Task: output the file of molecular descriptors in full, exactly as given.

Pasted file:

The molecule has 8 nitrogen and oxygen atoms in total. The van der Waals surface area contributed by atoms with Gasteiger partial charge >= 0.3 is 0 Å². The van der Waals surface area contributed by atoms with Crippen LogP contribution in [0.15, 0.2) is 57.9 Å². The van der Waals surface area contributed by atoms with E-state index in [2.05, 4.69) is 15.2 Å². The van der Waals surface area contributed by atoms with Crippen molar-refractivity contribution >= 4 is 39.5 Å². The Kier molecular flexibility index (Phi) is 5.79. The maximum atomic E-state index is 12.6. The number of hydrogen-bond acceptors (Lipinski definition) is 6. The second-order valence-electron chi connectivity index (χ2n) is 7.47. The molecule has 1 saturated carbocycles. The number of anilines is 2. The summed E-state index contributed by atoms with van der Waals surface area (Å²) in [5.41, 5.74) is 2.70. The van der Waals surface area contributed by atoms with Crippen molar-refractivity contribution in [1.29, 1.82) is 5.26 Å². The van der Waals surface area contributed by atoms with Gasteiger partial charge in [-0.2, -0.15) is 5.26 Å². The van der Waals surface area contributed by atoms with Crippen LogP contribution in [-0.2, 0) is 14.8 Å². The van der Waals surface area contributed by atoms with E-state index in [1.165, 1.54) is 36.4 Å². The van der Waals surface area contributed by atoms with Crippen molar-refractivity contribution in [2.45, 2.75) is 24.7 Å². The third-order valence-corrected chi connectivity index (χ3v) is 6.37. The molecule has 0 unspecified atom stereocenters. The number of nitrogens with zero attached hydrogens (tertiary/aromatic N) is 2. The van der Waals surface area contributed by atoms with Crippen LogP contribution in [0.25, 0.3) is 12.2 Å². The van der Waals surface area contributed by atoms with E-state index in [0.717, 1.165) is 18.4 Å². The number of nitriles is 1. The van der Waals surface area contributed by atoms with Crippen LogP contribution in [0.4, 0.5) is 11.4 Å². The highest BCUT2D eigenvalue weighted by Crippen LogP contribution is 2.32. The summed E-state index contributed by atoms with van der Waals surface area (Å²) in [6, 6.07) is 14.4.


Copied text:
The molecule has 8 nitrogen and oxygen atoms in total. The van der Waals surface area contributed by atoms with Gasteiger partial charge >= 0.3 is 0 Å². The van der Waals surface area contributed by atoms with Crippen LogP contribution in [0.15, 0.2) is 57.9 Å². The van der Waals surface area contributed by atoms with E-state index in [2.05, 4.69) is 15.2 Å². The van der Waals surface area contributed by atoms with Crippen molar-refractivity contribution >= 4 is 39.5 Å². The Kier molecular flexibility index (Phi) is 5.79. The maximum atomic E-state index is 12.6. The number of hydrogen-bond acceptors (Lipinski definition) is 6. The second-order valence-electron chi connectivity index (χ2n) is 7.47. The molecule has 1 saturated carbocycles. The number of anilines is 2. The summed E-state index contributed by atoms with van der Waals surface area (Å²) in [5.41, 5.74) is 2.70. The van der Waals surface area contributed by atoms with Crippen molar-refractivity contribution in [1.29, 1.82) is 5.26 Å². The van der Waals surface area contributed by atoms with Gasteiger partial charge in [-0.2, -0.15) is 5.26 Å². The van der Waals surface area contributed by atoms with Crippen LogP contribution in [-0.2, 0) is 14.8 Å². The van der Waals surface area contributed by atoms with E-state index in [1.165, 1.54) is 36.4 Å². The van der Waals surface area contributed by atoms with Crippen molar-refractivity contribution in [2.45, 2.75) is 24.7 Å². The third-order valence-corrected chi connectivity index (χ3v) is 6.37. The molecule has 0 unspecified atom stereocenters. The number of nitrogens with zero attached hydrogens (tertiary/aromatic N) is 2. The van der Waals surface area contributed by atoms with Crippen LogP contribution in [0.25, 0.3) is 12.2 Å². The van der Waals surface area contributed by atoms with E-state index in [0.717, 1.165) is 18.4 Å². The number of nitriles is 1. The van der Waals surface area contributed by atoms with Crippen LogP contribution in [0.4, 0.5) is 11.4 Å². The highest BCUT2D eigenvalue weighted by Crippen LogP contribution is 2.32. The summed E-state index contributed by atoms with van der Waals surface area (Å²) in [6, 6.07) is 14.4.